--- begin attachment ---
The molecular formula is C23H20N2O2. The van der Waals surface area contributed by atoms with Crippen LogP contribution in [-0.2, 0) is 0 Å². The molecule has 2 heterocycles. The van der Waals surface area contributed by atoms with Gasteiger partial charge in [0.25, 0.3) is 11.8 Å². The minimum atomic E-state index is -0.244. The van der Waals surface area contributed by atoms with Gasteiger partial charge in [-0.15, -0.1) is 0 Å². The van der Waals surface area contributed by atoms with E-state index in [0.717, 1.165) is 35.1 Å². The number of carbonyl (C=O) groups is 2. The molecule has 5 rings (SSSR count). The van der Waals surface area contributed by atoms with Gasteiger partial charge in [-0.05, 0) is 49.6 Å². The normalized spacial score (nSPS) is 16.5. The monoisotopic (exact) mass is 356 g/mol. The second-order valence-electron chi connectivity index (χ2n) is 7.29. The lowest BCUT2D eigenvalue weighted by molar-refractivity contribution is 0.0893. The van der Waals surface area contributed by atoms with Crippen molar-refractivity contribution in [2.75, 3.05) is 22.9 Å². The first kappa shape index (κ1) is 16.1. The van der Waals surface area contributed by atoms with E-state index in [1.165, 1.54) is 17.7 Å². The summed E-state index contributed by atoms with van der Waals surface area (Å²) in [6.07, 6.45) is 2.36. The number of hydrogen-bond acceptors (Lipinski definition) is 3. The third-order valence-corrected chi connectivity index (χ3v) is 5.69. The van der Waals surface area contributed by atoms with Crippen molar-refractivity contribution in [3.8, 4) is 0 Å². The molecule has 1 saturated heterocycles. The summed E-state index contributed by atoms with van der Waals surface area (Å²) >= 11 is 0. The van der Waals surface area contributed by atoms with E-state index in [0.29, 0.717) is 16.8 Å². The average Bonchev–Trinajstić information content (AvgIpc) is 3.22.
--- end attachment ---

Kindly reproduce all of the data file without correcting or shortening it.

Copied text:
The molecular formula is C23H20N2O2. The van der Waals surface area contributed by atoms with Crippen LogP contribution in [-0.2, 0) is 0 Å². The molecule has 2 heterocycles. The van der Waals surface area contributed by atoms with Gasteiger partial charge in [0.25, 0.3) is 11.8 Å². The minimum atomic E-state index is -0.244. The van der Waals surface area contributed by atoms with Gasteiger partial charge in [-0.15, -0.1) is 0 Å². The van der Waals surface area contributed by atoms with E-state index in [0.717, 1.165) is 35.1 Å². The number of carbonyl (C=O) groups is 2. The molecule has 5 rings (SSSR count). The van der Waals surface area contributed by atoms with Gasteiger partial charge in [-0.05, 0) is 49.6 Å². The normalized spacial score (nSPS) is 16.5. The monoisotopic (exact) mass is 356 g/mol. The second-order valence-electron chi connectivity index (χ2n) is 7.29. The lowest BCUT2D eigenvalue weighted by molar-refractivity contribution is 0.0893. The van der Waals surface area contributed by atoms with Crippen molar-refractivity contribution in [2.75, 3.05) is 22.9 Å². The first kappa shape index (κ1) is 16.1. The van der Waals surface area contributed by atoms with E-state index in [1.165, 1.54) is 17.7 Å². The summed E-state index contributed by atoms with van der Waals surface area (Å²) in [6.07, 6.45) is 2.36. The number of hydrogen-bond acceptors (Lipinski definition) is 3. The third-order valence-corrected chi connectivity index (χ3v) is 5.69. The van der Waals surface area contributed by atoms with Crippen molar-refractivity contribution in [3.8, 4) is 0 Å². The molecule has 1 saturated heterocycles. The summed E-state index contributed by atoms with van der Waals surface area (Å²) >= 11 is 0. The van der Waals surface area contributed by atoms with E-state index in [0.29, 0.717) is 16.8 Å². The average Bonchev–Trinajstić information content (AvgIpc) is 3.22.